A tropical climate is characterized by hot, wet, and humid summers, as well as heavy rains for more than half of the year. Countries in Southeast Asia, for example, have to go through almost eight months of rain coupled with the hot and humid temperature. While it’s the perfect weather for a weekend at the beach, people living in big Southeast Asian metropolises such as Bangkok, Manila, and Singapore always have to fight through high levels of humidity that leave them parched and sweaty all day.
This frustration is evident in the way these people design their homes and use air-conditioning to combat the hotness and humidity of the weather. But with tough information about climate change and global warming facing them, many of these Southeast Asians want a better way to combat the heat in their homes (offices remain largely dependent on air-conditioning). For those living in a high-end condominium, this is a particular problem since there are design elements that have to be followed when redesigning and renovating these expensive properties.
Let the Light In
Sure, it’s sunny most of the time in these tropical countries, so why not embrace the light and let it inside your condo units? The fact that you do not have access to an outdoor garden should already startle you. How can you spend more time soaking the wonderful rays of the sun if you do not have a patio large enough to do your yoga poses? Choose a unit that faces the sun and in the morning, open the windows and let the sunlight in. It will do wonders for your mood.
Use light curtains and drapes to cover your windows at night for safety reasons. Although you may want to use blackout curtains, try not to because these will also stop the evening breeze from getting into the tiny crack you left in your window. Remember that when it comes to designing a home in a humid climate, the technique should boil down to ventilation. Letting in as much light and fresh air as possible is important to temper the humidity levels.
One of the many advantages of living in tropical countries is the rare plants and trees that you can grow. Of course, the fact that low-maintenance succulent plants also thrive in this climate is a welcome addition to your growing collection of plants and shrubs. While a condo unit is not the ideal place for a “tropical garden,” you can still embrace nature and surround yourself with it.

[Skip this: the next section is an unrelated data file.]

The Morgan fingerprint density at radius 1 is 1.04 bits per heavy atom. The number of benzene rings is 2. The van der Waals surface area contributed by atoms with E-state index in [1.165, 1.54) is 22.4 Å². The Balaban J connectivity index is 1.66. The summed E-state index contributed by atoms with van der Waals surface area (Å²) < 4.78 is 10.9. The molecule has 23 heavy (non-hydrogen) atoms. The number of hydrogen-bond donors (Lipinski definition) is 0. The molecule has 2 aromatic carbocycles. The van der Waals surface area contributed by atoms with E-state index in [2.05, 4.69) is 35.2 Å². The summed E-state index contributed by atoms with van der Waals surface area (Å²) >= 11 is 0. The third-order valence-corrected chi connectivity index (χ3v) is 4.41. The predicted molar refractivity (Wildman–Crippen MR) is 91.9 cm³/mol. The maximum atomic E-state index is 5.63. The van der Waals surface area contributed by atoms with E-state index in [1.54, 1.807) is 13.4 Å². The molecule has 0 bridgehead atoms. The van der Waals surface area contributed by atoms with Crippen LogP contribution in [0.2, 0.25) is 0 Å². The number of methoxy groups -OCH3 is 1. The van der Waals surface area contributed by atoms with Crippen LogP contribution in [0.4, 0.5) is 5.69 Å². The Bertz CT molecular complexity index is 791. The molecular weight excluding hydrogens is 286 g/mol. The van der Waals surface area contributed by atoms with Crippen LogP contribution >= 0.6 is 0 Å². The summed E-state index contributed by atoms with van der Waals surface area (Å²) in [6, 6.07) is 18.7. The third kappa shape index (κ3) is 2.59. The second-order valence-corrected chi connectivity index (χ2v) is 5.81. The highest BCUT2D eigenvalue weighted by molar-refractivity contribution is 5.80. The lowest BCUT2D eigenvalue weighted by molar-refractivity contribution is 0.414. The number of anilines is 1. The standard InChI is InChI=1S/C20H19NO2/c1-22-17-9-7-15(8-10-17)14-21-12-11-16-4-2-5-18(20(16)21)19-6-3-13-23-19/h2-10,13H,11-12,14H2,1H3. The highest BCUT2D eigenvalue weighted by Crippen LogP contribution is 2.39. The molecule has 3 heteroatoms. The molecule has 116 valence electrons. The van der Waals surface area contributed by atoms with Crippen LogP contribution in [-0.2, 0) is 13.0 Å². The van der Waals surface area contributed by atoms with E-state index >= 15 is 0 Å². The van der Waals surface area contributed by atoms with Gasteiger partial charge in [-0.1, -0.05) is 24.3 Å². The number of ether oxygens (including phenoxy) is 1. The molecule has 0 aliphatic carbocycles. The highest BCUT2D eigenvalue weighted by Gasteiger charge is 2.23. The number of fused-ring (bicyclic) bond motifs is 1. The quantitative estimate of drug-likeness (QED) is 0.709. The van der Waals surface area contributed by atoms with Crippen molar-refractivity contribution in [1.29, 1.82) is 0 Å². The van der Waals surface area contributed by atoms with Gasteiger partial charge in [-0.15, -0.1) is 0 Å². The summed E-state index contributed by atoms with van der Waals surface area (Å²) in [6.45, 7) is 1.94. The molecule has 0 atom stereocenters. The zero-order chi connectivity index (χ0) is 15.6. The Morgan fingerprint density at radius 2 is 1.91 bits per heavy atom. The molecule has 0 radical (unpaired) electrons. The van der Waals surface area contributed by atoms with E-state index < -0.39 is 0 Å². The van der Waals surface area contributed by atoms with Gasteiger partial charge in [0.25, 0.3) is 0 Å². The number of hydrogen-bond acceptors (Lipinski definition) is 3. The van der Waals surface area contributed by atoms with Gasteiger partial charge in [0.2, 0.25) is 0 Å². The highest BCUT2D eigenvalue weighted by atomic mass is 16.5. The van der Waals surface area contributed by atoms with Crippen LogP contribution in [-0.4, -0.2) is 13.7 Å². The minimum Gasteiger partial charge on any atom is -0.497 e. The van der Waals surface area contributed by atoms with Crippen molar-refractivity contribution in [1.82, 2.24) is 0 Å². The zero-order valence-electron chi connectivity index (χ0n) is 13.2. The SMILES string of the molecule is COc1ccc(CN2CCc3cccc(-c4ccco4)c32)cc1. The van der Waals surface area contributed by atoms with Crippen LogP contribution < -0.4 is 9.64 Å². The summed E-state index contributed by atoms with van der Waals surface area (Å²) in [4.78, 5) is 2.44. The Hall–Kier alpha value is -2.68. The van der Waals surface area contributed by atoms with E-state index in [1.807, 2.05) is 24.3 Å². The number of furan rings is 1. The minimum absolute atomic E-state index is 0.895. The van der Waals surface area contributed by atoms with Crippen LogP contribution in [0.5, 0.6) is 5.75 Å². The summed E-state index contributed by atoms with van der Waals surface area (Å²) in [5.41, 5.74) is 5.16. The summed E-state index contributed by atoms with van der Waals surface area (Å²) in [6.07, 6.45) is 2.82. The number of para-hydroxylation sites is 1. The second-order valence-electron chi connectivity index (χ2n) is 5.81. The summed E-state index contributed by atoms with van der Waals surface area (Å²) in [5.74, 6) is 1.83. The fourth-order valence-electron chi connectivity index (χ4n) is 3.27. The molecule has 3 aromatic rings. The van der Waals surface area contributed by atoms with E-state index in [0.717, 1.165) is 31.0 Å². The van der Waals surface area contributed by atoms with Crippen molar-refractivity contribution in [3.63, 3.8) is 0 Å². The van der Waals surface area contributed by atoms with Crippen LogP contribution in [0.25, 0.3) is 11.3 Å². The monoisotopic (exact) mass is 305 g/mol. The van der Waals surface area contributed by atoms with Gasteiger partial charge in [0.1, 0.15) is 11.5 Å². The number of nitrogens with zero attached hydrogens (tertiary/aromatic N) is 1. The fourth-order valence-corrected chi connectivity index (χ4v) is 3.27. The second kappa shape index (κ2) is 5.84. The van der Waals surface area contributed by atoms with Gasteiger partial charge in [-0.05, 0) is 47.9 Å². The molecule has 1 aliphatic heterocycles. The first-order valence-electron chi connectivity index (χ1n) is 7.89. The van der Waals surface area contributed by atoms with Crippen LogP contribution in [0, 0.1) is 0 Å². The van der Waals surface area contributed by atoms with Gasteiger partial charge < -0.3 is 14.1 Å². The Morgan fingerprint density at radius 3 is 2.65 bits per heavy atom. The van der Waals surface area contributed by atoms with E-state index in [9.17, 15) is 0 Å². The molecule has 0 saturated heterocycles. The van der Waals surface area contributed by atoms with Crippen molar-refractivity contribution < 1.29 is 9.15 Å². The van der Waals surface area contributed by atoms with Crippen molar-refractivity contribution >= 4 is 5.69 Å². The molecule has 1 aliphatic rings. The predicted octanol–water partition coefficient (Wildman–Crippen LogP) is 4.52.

Use that small patio in your condo unit to grow potted plants. Hang the plants from the ceiling and build a vertical garden on one side of the wall. While it may not replicate the effect of having an actual walkable garden, it does give your home that fresh vibe. Plus, it improves the quality of air inside your homes so make sure to take some of those potted plants inside when you can.
It’s important to follow a more minimalist design in your condo unit. Not only do you not have the space to fill it up with various furniture, but crowded rooms also make the home feel more humid than it already is. The less furniture and things you have lying around the house, the better the ventilation will be indoors. Plus, it is easier to keep the home neat and tidy when you do not have too many surfaces to clean and wipe.
Use Light Colors
Dark and aggressive colors such as red, brown, and black make a room feel warmer. In a tropical climate, you don’t need these colors. Capitalize instead on the warm and sunny feel of living in Southeast Asian temperatures. Go for light colors and pastel hues. The light shades of blue, green, yellow, pink, and lavender always work wonders in a small and usually cramped space.
If you aren’t too fond of these colors, you can go for neutral tones such as gray, beige, white, cream, and taupe. Stay away from forest green because although this reminds you of nature, it only works for larger space with high ceilings. For condo units, the better option is to go for the light spectrum of the color wheel.
Life in the tropics is usually filled with warm sunny days. However, tropical storms do happen all the time, too, so you have to prepare your home for the deluge of rainwater that comes for six to eight months a year. That means that when designing your homes, don’t just think about fighting off the humidity. Think about how it’ll make you feel when the storm is raging outside.